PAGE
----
The American Opportunity Credit and the Lifetime Learning Credit may help you pay for the costs of higher education. If you pay tuition and fees for yourself, your spouse or your dependent you may qualify for these credits.
Here are some facts the IRS wants you to know about these important credits:
The American Opportunity Credit
The Lifetime Learning Credit
You cannot claim either of these credits if someone else claims you as a dependent on his or her tax return. Both credits are subject to income limitations and may be reduced or eliminated depending on your income.
Keep in mind that you can't claim both credits for the same student in the same year. You may not claim both credits for the same expense. Parents or students claiming either credit should receive a Form 1098-T, Tuition Statement, from their educational institution. You should make sure it is complete and correct.
Find out more details about these credits and other college tax benefits in Publication 970, Tax Benefits for Education. You can get the booklet at IRS.gov or by calling 800-TAX-FORM (800-829-3676).
As you answer simple questions, TaxACT determines whether you qualify for these credits and other education tax benefits, and completes the appropriate tax forms. Start your return now.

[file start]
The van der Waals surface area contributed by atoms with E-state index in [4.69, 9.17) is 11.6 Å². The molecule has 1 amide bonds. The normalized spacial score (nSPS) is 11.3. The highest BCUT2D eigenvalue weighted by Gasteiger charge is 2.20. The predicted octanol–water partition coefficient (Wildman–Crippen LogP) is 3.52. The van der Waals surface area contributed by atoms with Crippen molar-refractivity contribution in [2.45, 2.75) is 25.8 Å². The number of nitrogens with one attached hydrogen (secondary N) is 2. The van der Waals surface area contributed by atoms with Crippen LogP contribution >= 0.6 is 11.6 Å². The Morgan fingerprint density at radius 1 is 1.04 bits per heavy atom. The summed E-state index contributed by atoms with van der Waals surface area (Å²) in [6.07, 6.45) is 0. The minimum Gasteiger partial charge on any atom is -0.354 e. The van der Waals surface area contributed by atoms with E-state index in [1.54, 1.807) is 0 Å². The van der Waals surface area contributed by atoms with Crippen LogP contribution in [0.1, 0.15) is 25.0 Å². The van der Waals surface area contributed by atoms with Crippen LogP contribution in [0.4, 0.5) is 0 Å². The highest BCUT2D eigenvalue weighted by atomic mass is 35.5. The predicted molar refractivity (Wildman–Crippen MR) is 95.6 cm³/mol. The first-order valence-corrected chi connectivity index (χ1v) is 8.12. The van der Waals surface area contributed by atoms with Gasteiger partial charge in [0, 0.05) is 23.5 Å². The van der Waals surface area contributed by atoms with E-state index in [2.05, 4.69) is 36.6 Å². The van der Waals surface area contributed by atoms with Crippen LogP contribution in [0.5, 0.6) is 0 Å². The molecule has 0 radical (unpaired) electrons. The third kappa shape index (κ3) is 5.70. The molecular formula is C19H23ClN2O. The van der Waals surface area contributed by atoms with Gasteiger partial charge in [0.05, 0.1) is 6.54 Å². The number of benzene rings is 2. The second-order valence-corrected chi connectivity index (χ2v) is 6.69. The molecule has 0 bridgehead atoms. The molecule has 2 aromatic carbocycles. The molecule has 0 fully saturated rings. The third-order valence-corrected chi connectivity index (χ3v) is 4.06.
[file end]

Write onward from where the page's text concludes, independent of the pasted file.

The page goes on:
Use College Tax Whiz to learn about the other education tax benefits available this year.
Additional IRS Resources:
October 10 (Employees who work for tips)
If you received $20 or more in tips during September, report them to your employer - Details
October 13 (Everyone)
Federal Holiday (Columbus Day) - Details
October 15 (Individuals)
If you have an automatic 6-month extension to file your income tax return for 2013, file Form 1040, 1040A, or 1040EZ and pay any tax, interest, and penalties due - Details
October 15 (Partnerships)
Electing large partnerships: File a 2013 calendar year return (Form 1065-B). This due date applies only if you were given an additional 6-month extension - Details